On the 3d of August, at seven o’clock in the evening, the ship was hove to, and continued lying to until three A.M. of the 4th. At half past four, being quite dark, and raining hard, blowing a fearful gale, the ship struck on a reef, situated on the west coast of King’s Island, at the entrance of Bass’s Straights.
Immediately after the ship struck, she was sounded, and it was ascertained that there was four feet of water in the hold. An awful scene of confusion and misery ensued. All the passengers attempted to rush upon deck, and many succeeded in doing so, until the heaving of the vessel knocked down the ladders, when the shrieks from below, calling on those on deck to assist them were terrific. The crew were on deck the moment the ship struck, and were instantly employed in handing up the passengers. Up to the time the vessel began breaking up, the crew succeeded in getting upwards of three hundred passengers on deck. But a terrible fate awaited the greater part of them.
The day dawned. The stern of the vessel was found to be washed in, and numerous dead bodies were found floating round the ship; some clinging to the rocks which they had grasped in despair. About two hundred of the passengers and crew held on to the vessel, although the raging sea was breaking over her, and every wave washed some of them to a watery grave. In this manner, kindred were separated, while those who remained could only expect the same fate to reach them. Things continued in this condition until four in the afternoon, when the vessel parted amidships, at the fore part of the main rigging, and immediately between seventy and a hundred persons were thrown into the waves. Thus the insatiable ocean swallowed its prey piece-meal. About five, the wreck parted by the fore-rigging, and so many persons were thrown into the sea, that only seventy were left on the forecastle, they being lashed to the wreck. Even these were gradually diminished in number, some giving out from exhaustion, and others anticipating fate, by drowning themselves.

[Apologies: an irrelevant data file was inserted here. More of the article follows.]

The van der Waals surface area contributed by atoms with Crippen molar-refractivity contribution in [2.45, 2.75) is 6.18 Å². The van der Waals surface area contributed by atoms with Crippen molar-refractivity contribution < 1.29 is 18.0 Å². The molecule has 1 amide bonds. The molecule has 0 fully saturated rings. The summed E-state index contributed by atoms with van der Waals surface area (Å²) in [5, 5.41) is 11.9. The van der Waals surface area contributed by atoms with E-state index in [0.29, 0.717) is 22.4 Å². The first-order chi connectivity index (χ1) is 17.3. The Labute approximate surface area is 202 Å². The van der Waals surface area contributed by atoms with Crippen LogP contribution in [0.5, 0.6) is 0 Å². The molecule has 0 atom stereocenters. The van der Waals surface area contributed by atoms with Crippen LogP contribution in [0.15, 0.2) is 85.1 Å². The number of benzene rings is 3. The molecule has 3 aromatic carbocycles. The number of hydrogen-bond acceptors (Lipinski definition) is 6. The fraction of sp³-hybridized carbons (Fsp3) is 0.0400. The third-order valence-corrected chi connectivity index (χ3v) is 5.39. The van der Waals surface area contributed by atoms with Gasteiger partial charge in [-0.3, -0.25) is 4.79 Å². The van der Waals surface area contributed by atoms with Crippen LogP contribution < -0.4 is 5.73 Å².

When day dawned, on the following morning, only about thirty persons were left alive, and these were almost exhausted. The sea was making a clean breach into the forecastle, the deck of which was rapidly breaking up. Parents and children, husbands and wives, were seen floating around the vessel, many in an embrace, which even the ocean’s power could not sunder. The few who remained alive could only look up to heaven for a hope of safety. Soon after daylight, the vessel totally disappeared, and out of four hundred and twenty-three persons who had been on board the vessel, only nine were saved by being washed on shore, and these were nearly exhausted.
[Illustration: Loss of the Francis Spaight.]
On the morning of the 7th of January, 1848, the barque Francis Spaight, lying in Table Bay, at the Cape of Good Hope, parted her anchor, and in attempting to beat out, grounded, broadside on the beach. The gale at the time she struck was furious, and the surf tremendous, making a clean breach over the vessel, carrying away the bulwark, long boat, main hatch, and part of the deck, with one of the crew.